The cardinal error of design

The cardinal error of design is to survey your users, observe what they do, gather your use cases, understand the use cases in detail, and then design your artifact to embody each of those use cases as directly and faithfully as possible. It’s to design your artifact explicitly according to the way it’s supposed to be used.

Wait, what? Isn’t this how you are supposed to do design?

It’s not. People will not use your system the way you designed it to be used. It’s a mistake to assume it will be used one way, or five different ways, or as many ways as you’ve explicitly enumerated. However many distinct use cases or paths you identify, people will use it in more ways. They’ll use it their way. They’ll combine different ways and jump between one use case and another. Or they’ll interpose a different product in the middle of using yours. A well-designed product accepts that actual use patterns are emergent. You cannot list them, but you can hope to facilitate as many patterns as possible beyond the ones you’ve envisaged.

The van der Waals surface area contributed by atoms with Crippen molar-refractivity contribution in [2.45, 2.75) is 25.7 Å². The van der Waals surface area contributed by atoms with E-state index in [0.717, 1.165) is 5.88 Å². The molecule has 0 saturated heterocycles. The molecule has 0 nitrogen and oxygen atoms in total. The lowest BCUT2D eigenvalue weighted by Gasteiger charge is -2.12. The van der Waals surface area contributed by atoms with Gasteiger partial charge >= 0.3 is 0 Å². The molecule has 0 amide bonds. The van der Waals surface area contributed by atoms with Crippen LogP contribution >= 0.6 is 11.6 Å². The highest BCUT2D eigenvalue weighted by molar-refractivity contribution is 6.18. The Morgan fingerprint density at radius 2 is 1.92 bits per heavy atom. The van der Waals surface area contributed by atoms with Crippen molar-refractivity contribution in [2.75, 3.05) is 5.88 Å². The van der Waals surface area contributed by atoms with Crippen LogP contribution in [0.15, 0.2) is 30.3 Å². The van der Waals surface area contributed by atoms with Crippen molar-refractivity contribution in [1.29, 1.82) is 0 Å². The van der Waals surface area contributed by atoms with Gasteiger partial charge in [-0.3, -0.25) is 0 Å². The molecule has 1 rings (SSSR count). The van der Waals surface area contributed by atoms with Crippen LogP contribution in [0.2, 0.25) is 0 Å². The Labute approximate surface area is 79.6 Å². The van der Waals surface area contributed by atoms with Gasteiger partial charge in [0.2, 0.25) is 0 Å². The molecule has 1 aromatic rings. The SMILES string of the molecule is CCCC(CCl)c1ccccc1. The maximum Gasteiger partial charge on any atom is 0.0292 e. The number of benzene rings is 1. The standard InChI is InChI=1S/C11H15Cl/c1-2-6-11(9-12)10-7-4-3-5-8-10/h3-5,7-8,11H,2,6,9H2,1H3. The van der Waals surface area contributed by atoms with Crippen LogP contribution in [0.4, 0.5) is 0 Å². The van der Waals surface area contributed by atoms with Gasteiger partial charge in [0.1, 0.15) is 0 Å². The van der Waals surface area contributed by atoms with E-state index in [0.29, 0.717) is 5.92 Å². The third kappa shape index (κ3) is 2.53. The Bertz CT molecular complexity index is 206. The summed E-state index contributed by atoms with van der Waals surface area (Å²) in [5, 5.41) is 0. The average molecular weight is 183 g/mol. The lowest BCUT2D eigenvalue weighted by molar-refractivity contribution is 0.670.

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Time for one OS – Android

It’s time to have one operating system, and it will be Android. Yes, on everything. Google’s world domination will succeed.

There are two sets of things an OS does. It’s a user interface, app sandbox, and hardware abstraction. Android does these really, really well. It’s a fresh UI for fingers rather than mice. It’s the first to offer proper sandboxed security, so we can install apps written by random strangers, like we wanted to do since the 80s. It runs on everything and it’s free.

The other job of an OS is to be a deployment target for apps. A few years ago, the bulk and complexity of these APIs ensured the dominance of Windows. Now, the lock is breaking. Software is becoming a service. You don’t buy software, you download the app to access the service, or it’s just a Web page. Legacy software like Microsoft Office can run in VMs, or in the cloud.

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